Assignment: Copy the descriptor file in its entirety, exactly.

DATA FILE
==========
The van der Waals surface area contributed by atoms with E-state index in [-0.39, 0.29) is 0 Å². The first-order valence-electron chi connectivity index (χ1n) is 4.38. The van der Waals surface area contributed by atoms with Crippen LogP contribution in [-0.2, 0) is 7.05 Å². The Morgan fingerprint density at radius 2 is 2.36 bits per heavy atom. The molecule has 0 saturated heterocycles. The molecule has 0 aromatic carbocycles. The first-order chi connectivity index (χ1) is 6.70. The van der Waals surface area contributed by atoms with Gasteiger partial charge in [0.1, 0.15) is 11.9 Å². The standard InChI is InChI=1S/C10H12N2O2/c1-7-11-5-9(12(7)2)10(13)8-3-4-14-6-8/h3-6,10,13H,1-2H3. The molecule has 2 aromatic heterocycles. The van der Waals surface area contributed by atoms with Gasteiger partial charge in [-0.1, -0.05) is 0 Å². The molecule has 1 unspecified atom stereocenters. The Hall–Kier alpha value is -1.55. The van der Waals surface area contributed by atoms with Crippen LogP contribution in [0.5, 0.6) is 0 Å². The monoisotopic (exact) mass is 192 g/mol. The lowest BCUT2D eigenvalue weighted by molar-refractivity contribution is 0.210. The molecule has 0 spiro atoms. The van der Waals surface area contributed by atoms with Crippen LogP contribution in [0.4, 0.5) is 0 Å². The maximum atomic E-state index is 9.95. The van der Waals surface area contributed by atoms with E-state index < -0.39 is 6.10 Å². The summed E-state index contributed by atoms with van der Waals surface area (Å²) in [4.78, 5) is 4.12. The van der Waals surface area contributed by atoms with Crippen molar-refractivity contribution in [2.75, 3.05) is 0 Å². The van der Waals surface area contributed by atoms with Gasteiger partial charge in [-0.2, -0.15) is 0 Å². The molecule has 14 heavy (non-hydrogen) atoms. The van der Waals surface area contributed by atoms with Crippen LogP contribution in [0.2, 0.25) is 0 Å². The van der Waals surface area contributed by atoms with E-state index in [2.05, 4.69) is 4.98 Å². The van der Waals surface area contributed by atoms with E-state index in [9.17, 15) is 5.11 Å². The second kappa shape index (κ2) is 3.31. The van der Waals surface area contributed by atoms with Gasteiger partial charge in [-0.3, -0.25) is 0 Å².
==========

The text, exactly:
The van der Waals surface area contributed by atoms with E-state index in [-0.39, 0.29) is 0 Å². The first-order valence-electron chi connectivity index (χ1n) is 4.38. The van der Waals surface area contributed by atoms with Crippen LogP contribution in [-0.2, 0) is 7.05 Å². The Morgan fingerprint density at radius 2 is 2.36 bits per heavy atom. The molecule has 0 saturated heterocycles. The molecule has 0 aromatic carbocycles. The first-order chi connectivity index (χ1) is 6.70. The van der Waals surface area contributed by atoms with Gasteiger partial charge in [0.1, 0.15) is 11.9 Å². The standard InChI is InChI=1S/C10H12N2O2/c1-7-11-5-9(12(7)2)10(13)8-3-4-14-6-8/h3-6,10,13H,1-2H3. The molecule has 2 aromatic heterocycles. The van der Waals surface area contributed by atoms with Gasteiger partial charge in [-0.1, -0.05) is 0 Å². The molecule has 1 unspecified atom stereocenters. The Hall–Kier alpha value is -1.55. The van der Waals surface area contributed by atoms with Crippen LogP contribution in [0.5, 0.6) is 0 Å². The monoisotopic (exact) mass is 192 g/mol. The lowest BCUT2D eigenvalue weighted by molar-refractivity contribution is 0.210. The molecule has 0 spiro atoms. The van der Waals surface area contributed by atoms with Crippen LogP contribution in [0.4, 0.5) is 0 Å². The maximum atomic E-state index is 9.95. The van der Waals surface area contributed by atoms with E-state index < -0.39 is 6.10 Å². The summed E-state index contributed by atoms with van der Waals surface area (Å²) in [4.78, 5) is 4.12. The van der Waals surface area contributed by atoms with Crippen molar-refractivity contribution in [2.75, 3.05) is 0 Å². The van der Waals surface area contributed by atoms with Gasteiger partial charge in [-0.2, -0.15) is 0 Å². The molecule has 14 heavy (non-hydrogen) atoms. The van der Waals surface area contributed by atoms with Crippen LogP contribution in [0.2, 0.25) is 0 Å². The van der Waals surface area contributed by atoms with E-state index in [2.05, 4.69) is 4.98 Å². The van der Waals surface area contributed by atoms with E-state index in [9.17, 15) is 5.11 Å². The second kappa shape index (κ2) is 3.31. The van der Waals surface area contributed by atoms with Gasteiger partial charge in [-0.3, -0.25) is 0 Å².